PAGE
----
Overmedicating and Phony Diagnosis in Nursing Homes — How to Protect Your Loved Ones
A recent New York Times investigation found the percentage of nursing home residents diagnosed with schizophrenia has soared 70 percent since 2012.
Today, about 1 out of 9 nursing home residents in West Virginia and throughout the US has been diagnosed with schizophrenia. How can that be possible when schizophrenia in the general population affects only about one in 150 people? Also, schizophrenia, which often causes delusions and hallucinations, is almost always diagnosed before the age of 40.
“People don’t just wake up with schizophrenia when they are elderly,” said Dr. Michael Wasserman, a geriatrician and former nursing home executive who has become a critic of the industry. “It’s used to skirt the rules.”
Nursing Homes and Their Use of Antipsychotic Medication
Why Would a Nursing Home Drug Its Patients?
To understand this issue, it’s important to understand why nursing homes use these potentially harmful medications in the first place. These drugs are intended to be prescribed as a way to control schizophrenia and other mental illnesses, theoretically controlling the patient and creating a safer environment for the patient and the care providers. This makes sense, of course, as a nursing-home resident who is frantic and out-of-control could hurt themselves or others.
These drugs can help sedate a nursing home patient, creating easier and safer care management, at least in theory. In reality, however, these antipsychotic drugs can become potentially harmful, causing a myriad of health concerns. Even more concerning, these drugs may be given to residents who don’t actually have dementia or other mental-health issues. For example, about 20% of nursing home residents are given antipsychotic drugs, when only 2% of the population will ever receive a diagnosis recognized by the federal government as one warranting such medications.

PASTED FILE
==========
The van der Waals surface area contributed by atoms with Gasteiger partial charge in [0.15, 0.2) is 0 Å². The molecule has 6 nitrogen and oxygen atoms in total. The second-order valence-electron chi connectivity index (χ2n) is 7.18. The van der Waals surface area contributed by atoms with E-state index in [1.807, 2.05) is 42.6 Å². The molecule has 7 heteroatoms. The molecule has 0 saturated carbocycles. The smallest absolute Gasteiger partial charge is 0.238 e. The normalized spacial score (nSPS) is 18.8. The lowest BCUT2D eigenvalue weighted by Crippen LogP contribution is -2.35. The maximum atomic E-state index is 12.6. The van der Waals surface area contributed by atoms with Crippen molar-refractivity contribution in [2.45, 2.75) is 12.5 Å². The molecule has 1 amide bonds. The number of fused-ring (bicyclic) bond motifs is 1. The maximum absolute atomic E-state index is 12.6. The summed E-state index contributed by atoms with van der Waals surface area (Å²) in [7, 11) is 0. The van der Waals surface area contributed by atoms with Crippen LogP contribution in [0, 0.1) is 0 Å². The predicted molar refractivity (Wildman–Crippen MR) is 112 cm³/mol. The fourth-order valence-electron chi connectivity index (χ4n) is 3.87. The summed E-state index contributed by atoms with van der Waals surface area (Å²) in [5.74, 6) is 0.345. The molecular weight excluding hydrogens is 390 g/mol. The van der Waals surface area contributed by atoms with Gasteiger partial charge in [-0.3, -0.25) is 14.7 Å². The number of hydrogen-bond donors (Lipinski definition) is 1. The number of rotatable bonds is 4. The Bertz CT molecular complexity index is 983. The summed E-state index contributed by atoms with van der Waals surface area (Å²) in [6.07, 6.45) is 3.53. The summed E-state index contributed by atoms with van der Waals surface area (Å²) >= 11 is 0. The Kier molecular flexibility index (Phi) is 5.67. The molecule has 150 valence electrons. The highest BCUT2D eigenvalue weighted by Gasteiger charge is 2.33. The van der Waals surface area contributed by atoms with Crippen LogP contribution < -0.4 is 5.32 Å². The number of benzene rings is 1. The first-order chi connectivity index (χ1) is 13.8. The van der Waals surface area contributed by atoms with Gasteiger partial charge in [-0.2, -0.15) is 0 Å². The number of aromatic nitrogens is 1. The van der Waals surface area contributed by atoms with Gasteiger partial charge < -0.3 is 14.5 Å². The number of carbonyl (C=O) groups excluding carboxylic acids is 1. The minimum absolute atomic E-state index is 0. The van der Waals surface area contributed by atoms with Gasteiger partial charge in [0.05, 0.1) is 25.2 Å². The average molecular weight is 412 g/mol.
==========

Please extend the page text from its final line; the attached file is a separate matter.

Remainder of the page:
How Often are Patients Drugged, Over-Drugged?
These drugs, as we noted above, can be an important part of safe and effective care. But it appears that there is often a rush to use the drugs even when they are not needed. Understaffed nursing homes, for example, may use the sedatives as a way to control patients, but wouldn’t this be a form of nursing home abuse and neglect?
A recent New York Times investigation suggests these drugs are often prescribed in nursing homes when they are not needed or when it may be unsafe to administer to patients. The New York Times article, which shed light on a variety of problems with these drugs in nursing homes, says that 21% of residents are on antipsychotic drugs of some kind.
This problem is not new. A Health and Human Services report from the summer of 2011 found that many facilities “fail to comply with federal regulations designed to prevent overmedication, giving nursing home patients antipsychotic drugs in ways that violate federal standards for unnecessary drug use.”
Perhaps most disturbing from the report, the Department of Health and Human Services noted that one if five residents (20%) were receiving the antipsychotic drugs in a way that violated the government’s standards. This could include a dosage that was too high or a patient who may have been on the drug for too long.
The Dangers of Overmedicating the Elderly in Nursing Homes
The use of antipsychotic drugs to control patients has been compared to a straight jacket. Instead of a physical straight jacket, patients are given drugs that place them in a vegetative state. For decades, in fact, these drugs have been criticized as “chemical straight jackets.”
The drugs are particularly dangerous for older individuals and people with dementia. In fact, the drugs are so concerning that nursing homes are required to report the number or residents that are being treated with these substances. However, the government does not disclose figures on how many patients with schizophrenia are given these drugs. This makes it incredibly hard for the public to grasp the overall use and severity of these drugs.